When sex researcher and registered psychologist Lori Brotto recalls stories she’s heard from women who experience extreme pain during sex, she describes them as “heart-wrenching”. Women with the condition known as “provoked vestibulodynia” (PVD) are not only embarrassed but also tend to feel anxious, frustrated, hopeless, helpless, diffident, and alone.
“This affects your entire essence of yourself as a woman,” the director of the UBC Sexual Health Laboratory tells the Georgia Straight in a phone interview. “This is excruciating genital pain. It’s more than dryness or a little bit of pain. It’s sharp, stabbing, razor blade–like pain. Some women can’t even put in a tampon or wear jeans.”
Also known as vulvodynia or vulvar vestibulitis syndrome, the condition is characterized by pain limited to the vestibule, which is the area that surrounds the opening of the vagina. Severe discomfort occurs during or after pressure is applied to the vestibule; besides intercourse, a gynecological examination, prolonged sitting, or even riding a bike can trigger it.
Provoked vestibulodynia affects about 16 percent of women of reproductive age and as many as 20 percent of those under 19.
But even though it’s so prevalent, the disorder is often missed by family doctors and even obstetricians and gynecologists, Brotto says. In fact, women with the condition see, on average, 11 different health specialists over a period of five years before they get a proper diagnosis.
That PVD is so commonly overlooked by medical professionals only makes things worse—physically and psychologically—for women who have it.
“Women start thinking: ”˜Is it just me? Is it something I’ve done? Is it a sign I don’t love my partner? Is it a sexually transmitted illness?’ And then it just snowballs from there.
“A lot of doctors assume it’s a yeast infection,” Brotto says, noting that women are then typically prescribed cream that just makes pain with sex more intense. “There are no visible signs,” she adds. “There’s no redness; the tissue looks totally normal. So doctors end up saying: ”˜I don’t see anything. It must be in your head.’
“They’ll say the woman must be frigid or should just have a glass of wine. Those kinds of comments are damaging and dismissive.”
Just as the condition itself is complex, so is treatment. The way Brotto sees things, helping women with PVD get to the point where sex is not just pain-free but also pleasurable requires a multipronged approach.
To that end, she’s assembled a team of obstetrician-gynecologists, psychologists, and pelvic-floor physiotherapists who together treat women through the multidisciplinary vulvodynia program (MVP). Based at the Gordon and Leslie Diamond Health Care Centre at Vancouver General Hospital, the program aims to offer evidence-based, quality health care.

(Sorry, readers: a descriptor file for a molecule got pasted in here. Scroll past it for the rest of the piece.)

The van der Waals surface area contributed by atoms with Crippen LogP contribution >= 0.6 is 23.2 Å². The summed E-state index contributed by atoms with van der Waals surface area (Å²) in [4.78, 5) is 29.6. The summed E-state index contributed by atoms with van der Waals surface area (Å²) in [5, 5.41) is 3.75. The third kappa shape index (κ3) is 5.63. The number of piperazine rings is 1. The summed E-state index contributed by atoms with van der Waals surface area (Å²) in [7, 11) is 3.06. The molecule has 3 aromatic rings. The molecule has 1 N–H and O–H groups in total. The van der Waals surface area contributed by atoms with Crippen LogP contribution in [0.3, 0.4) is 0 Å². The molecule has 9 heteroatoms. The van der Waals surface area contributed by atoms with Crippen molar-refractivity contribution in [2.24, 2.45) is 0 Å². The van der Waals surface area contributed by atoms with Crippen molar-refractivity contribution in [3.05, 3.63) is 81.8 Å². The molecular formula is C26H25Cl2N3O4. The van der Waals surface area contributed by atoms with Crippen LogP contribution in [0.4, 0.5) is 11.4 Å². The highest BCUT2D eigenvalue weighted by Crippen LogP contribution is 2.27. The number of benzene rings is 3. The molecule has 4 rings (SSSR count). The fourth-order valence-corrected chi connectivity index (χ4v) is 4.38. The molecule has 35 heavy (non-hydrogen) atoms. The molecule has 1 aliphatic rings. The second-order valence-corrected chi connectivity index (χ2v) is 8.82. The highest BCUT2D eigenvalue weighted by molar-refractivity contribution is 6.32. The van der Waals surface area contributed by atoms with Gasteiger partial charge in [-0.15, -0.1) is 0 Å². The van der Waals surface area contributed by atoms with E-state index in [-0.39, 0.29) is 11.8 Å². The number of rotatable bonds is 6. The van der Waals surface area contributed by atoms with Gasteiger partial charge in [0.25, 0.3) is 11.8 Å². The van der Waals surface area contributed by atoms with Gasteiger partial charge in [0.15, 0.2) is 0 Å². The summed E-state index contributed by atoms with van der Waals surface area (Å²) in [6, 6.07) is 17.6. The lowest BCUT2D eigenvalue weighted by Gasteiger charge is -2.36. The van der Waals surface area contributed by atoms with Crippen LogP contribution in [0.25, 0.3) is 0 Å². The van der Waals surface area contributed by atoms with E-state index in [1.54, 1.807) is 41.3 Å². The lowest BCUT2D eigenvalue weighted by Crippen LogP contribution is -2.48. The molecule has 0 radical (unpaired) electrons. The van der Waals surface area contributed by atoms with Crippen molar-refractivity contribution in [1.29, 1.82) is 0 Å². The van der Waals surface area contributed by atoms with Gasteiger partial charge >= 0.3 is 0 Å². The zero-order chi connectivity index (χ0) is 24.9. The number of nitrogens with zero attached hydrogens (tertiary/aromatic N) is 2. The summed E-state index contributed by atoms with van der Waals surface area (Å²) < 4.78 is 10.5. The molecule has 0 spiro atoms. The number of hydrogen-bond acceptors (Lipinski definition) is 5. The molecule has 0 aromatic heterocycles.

(Program staff will be presenting a free educational seminar on painful sex on July 6 at VGH. Visit the MVP website for detail.)
Among the speakers is Marcy Dayan, a registered physiotherapist who focuses on vaginal and rectal pain. In an interview with the Straight, Dayan explains that having PVD creates a vicious cycle: when women experience intense pain with sex, they begin to dread it. Then they’ll start to tense up, physically and emotionally, during foreplay, which in turn makes sex more painful.
“Even a kiss on the cheek can make someone start freezing up,” Dayan says. “They’ll tighten their muscles.”
Through physiotherapy focusing on the pelvic floor, women can learn to relax the muscles that support the pelvic organs and surround the vaginal opening.
Dayan also uses biofeedback and vaginal inserts to help women learn to relax the muscles of the pelvic floor and, consequently, reduce or eliminate pain. As a result, their anxiety tends to lessen as well.
“When they learn that they can manage the pain, it’s really reassuring for women,” she adds. “It increases their confidence”¦.It allows for intercourse to be put back on the menu.”
Before women can start treatment, though, they need a proper diagnosis. Brotto urges women to be persistent, noting that they shouldn’t use cream for a yeast infection unless their doctor has taken a bacterial culture and tested for it.
At the MVP, women commit to four months of treatment that involves physiotherapy, educational sessions, and group cognitive-behavioural therapy. The wait list to get in is about four months.
Other forms of treatment have been used for PVD but aren’t as effective as a multidisciplinary, educational approach, Brotto claims. Medications like antidepressants and anticonvulsants are sometimes prescribed, since certain ones have a side effect of reducing pain. But they can have other side effects, like fatigue, dizziness, and headaches.
Botulinum toxin, better known as Botox, has shown some promise in treating PVD. But Brotto says evidence is weak and that the idea of having repeated injections in the vulva doesn’t go over well with many people with genital pain, so compliance rates are low.
In some cases, surgery to remove the skin around the entrance to the vagina (called a vestibulectomy) can reduce pain.
Brotto says raising awareness of PVD is crucial in helping women seek help.
“A number of women don’t want to talk about it, even with their doctor, because they’re so embarrassed,” she says. “We call it the ”˜unvoiced pain’.”